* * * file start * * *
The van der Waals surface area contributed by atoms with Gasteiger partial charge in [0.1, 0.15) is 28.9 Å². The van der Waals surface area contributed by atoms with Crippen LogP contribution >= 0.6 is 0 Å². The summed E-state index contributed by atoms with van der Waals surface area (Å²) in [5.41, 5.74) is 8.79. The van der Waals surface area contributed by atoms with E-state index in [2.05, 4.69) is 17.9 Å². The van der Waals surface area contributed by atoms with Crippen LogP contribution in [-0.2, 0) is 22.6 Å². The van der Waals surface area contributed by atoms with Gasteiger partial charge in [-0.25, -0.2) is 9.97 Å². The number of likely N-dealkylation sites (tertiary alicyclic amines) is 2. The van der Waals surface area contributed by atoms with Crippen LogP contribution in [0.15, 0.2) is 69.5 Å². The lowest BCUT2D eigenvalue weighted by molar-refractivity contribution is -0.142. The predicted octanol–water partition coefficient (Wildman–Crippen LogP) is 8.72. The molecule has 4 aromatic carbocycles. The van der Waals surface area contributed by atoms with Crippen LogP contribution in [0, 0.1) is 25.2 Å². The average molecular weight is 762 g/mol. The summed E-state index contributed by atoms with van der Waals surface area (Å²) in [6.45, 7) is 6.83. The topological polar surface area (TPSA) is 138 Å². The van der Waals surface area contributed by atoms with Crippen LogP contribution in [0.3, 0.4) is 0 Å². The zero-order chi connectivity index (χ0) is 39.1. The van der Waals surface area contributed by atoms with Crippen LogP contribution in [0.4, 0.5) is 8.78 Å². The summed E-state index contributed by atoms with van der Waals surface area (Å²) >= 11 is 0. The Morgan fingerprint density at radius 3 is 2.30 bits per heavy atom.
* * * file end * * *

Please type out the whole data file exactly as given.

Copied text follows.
The van der Waals surface area contributed by atoms with Gasteiger partial charge in [0.1, 0.15) is 28.9 Å². The van der Waals surface area contributed by atoms with Crippen LogP contribution >= 0.6 is 0 Å². The summed E-state index contributed by atoms with van der Waals surface area (Å²) in [5.41, 5.74) is 8.79. The van der Waals surface area contributed by atoms with E-state index in [2.05, 4.69) is 17.9 Å². The van der Waals surface area contributed by atoms with Crippen LogP contribution in [-0.2, 0) is 22.6 Å². The van der Waals surface area contributed by atoms with Gasteiger partial charge in [-0.25, -0.2) is 9.97 Å². The number of likely N-dealkylation sites (tertiary alicyclic amines) is 2. The van der Waals surface area contributed by atoms with Crippen LogP contribution in [0.15, 0.2) is 69.5 Å². The lowest BCUT2D eigenvalue weighted by molar-refractivity contribution is -0.142. The predicted octanol–water partition coefficient (Wildman–Crippen LogP) is 8.72. The molecule has 4 aromatic carbocycles. The van der Waals surface area contributed by atoms with Crippen LogP contribution in [0, 0.1) is 25.2 Å². The average molecular weight is 762 g/mol. The summed E-state index contributed by atoms with van der Waals surface area (Å²) in [6.45, 7) is 6.83. The topological polar surface area (TPSA) is 138 Å². The van der Waals surface area contributed by atoms with Crippen LogP contribution in [0.3, 0.4) is 0 Å². The zero-order chi connectivity index (χ0) is 39.1. The van der Waals surface area contributed by atoms with Crippen LogP contribution in [0.4, 0.5) is 8.78 Å². The summed E-state index contributed by atoms with van der Waals surface area (Å²) >= 11 is 0. The Morgan fingerprint density at radius 3 is 2.30 bits per heavy atom.